If 2013 was the year of the selfie, then 2014 is the year of the hyper-short film. Today, people don’t just watch films in cinemas or living rooms. Instead, the term “movies” takes on a new connotation, as people download and consume on the move: on foot, or on the train, sometimes with just seconds to spare, as the content flows through their Facebook or Twitter streams on their mobile devices.
This new form throws up many questions – what kinds of creative opportunities arise from these time restrictions and mobile environments, and how these platforms change the way we fund, make and watch film. Are there new kinds of creative sensibilities that filmmakers require to create truly remarkable hyper-short films? I am not sure that the movie industry knows yet, but there are some great talents out there already, such as Zach King, Vine magician, whose stop-motion illusions reach millions of viewers.
Yet there is some degree of creative resistance to this innovation and uncertainty about its value as an art form. After all, what can one really achieve creatively in six seconds? This seems an unreasonably short amount of time in which to express something important and lasting.
But Vine’s six-second limit isn’t finite. They’re designed to be repeated, watched on loop. So, while the film may last just six seconds, any single user may watch that loop repeatedly ten or more times before moving on to something else.
The idea of an infinite loop within a film is also a novel feature of hyper-short filmmaking that distinguishes it from other formats. Unlike other films with their beginning, middle and end, the hyper-short format is often set up in a way that its beginning and ending – at least – are indistinguishable. We have got used to non-linear story lines in film, but a circular narrative may be something quite different. Perhaps Christopher Nolan’s Memento took us close to that world, but not quite.
This looping dimension to hyper-shorts is reminiscent of the way we were entertained by fairground zoetropes in a pre-cinema world – cylindrical drums that contain strips of images, which, when spun, create a sense of movement when viewed through the narrow slits on the side. The brevity of six seconds is where the debate lies. Some don’t believe that such work can be creative. Some fail to see that such a short film is capable of telling a story. But such a focus fails to take into account that time is never straightforward when it comes to art.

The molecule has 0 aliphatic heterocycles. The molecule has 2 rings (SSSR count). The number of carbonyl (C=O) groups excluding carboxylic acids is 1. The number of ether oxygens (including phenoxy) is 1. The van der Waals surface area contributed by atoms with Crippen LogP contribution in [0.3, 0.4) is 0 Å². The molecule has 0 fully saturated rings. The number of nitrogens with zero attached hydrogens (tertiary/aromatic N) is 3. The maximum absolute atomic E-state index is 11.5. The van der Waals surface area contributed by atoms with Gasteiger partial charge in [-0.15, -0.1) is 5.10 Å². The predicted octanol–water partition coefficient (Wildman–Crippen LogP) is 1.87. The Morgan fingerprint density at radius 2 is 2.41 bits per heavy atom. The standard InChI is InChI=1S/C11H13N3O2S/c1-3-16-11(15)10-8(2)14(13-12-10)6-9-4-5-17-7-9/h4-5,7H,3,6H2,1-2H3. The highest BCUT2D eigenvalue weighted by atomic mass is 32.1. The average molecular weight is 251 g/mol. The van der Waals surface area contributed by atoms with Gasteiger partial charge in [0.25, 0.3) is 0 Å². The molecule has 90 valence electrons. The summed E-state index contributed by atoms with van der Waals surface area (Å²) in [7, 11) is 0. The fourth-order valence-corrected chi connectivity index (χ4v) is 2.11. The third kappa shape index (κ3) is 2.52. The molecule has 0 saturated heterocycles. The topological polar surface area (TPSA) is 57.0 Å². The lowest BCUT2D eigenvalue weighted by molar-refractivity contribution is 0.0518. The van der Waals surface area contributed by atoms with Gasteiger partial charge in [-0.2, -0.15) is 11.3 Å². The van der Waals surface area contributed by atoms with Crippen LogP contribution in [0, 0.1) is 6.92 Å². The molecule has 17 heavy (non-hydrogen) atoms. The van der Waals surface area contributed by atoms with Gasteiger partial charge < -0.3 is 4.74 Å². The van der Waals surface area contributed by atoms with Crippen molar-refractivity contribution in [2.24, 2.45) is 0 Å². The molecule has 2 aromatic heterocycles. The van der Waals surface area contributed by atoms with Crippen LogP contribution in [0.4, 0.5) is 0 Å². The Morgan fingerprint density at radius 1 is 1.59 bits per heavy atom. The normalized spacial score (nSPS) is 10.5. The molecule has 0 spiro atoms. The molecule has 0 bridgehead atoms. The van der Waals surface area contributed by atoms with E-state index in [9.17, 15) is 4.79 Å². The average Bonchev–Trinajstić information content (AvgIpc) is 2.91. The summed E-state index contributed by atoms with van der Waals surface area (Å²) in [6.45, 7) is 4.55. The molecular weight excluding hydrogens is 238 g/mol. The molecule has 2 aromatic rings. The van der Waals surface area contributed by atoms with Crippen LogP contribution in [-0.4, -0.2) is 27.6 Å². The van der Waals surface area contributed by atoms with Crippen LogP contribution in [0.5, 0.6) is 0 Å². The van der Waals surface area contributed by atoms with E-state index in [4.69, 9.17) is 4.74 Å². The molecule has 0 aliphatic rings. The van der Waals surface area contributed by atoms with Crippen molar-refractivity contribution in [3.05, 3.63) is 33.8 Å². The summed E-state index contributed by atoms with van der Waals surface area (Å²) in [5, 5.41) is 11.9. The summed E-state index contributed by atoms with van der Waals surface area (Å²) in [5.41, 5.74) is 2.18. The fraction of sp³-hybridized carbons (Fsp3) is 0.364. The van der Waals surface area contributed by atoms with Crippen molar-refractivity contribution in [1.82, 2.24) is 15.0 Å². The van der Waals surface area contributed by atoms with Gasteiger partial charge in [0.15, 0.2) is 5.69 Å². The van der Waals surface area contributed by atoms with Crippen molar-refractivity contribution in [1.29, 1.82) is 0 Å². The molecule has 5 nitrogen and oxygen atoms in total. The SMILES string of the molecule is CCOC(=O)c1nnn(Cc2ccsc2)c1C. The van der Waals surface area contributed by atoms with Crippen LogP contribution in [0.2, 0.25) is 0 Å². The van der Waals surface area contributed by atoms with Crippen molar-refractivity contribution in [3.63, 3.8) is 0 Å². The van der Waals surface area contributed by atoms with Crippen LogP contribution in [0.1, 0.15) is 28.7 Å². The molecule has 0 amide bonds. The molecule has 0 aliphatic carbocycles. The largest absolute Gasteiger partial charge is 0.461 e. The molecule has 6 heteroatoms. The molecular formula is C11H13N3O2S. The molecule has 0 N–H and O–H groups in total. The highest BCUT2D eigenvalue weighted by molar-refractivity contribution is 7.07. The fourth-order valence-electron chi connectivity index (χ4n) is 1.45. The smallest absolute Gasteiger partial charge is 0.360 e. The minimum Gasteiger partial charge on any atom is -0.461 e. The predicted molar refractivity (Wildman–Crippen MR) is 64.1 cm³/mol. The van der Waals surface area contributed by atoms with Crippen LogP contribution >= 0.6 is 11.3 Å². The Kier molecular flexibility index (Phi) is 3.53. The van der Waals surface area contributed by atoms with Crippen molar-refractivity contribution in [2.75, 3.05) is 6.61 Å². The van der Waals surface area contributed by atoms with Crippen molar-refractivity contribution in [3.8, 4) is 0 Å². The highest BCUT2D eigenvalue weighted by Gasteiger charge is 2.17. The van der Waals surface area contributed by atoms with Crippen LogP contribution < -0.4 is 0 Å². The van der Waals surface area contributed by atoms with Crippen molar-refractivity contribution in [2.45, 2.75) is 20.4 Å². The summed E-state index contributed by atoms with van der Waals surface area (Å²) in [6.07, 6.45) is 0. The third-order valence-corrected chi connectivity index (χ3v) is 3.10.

Imagine you were in Madrid, and went to see Picasso’s Guernica. You might only stand in front of such a painting for ten seconds (shame on you if so!) But the amount of time you actually gaze at it is beside the point. You would probably also think about the work after you saw it – and before. Some works you would forget immediately, others would stick in your mind.
And so while the format of hyper-short film may be six seconds long, the experience of art cannot be bound by such rudimentary timetabling. It has the capacity to stay with us for much longer and to involve a significantly greater amount of time than is reflected solely by focusing on its duration as a product. And so we should trust the viewer – and focus less on the film’s duration.
The power of creativity to influence us is not time bound. Art always exists within a temporal economy – pop music songs are around three minutes, feature length movies around 100 minutes. Where work breaks out of these norms, its reason for doing so is always demanded. We want to know if there’s something special about them to warrant this transgression.
This is particularly so in the case of extraordinarily long feature films or plays. Are they so creatively groundbreaking, that they demand to break the conventions of consumer experiences? This might be said of Wagner’s Ring Cycle, which lasts 15 hours, if played out in full.
Hyper-short film making operates at the other end of the scale, but we ask a similar question. These clips remind us of how time is relevant in the creation of art and, while there is a lot of dull hyper-short film making out there, there is a growing amount of extraordinarily creative work being developed through this medium, including a resurgence of stop-motion film making.
In a world of social media and limited attention span, hyper-short film making may become an even more crucial dimension of what is required of artists to be good film makers. Alternatively, this extremely short format may give rise to a new desire for art to transcend the norms of conventional film making, re-configuring our expectations of the medium.
Either way, the growth of mobile cinema experiences points in the direction of more such film-making, at least for the foreseeable future. What happens after that is anybody’s guess. Time will tell.
This article is published in collaboration with The Conversation. Publication does not imply endorsement of views by the World Economic Forum.
To keep up with Forum:Agenda subscribe to our weekly newsletter.
Author: Professor Andy Miah is Chair in Science Communication & Digital Media, in the School of Environment & Life Sciences, University of Salford, Manchester.
Image: A businessman holds up his smartphone to take a picture. REUTERS.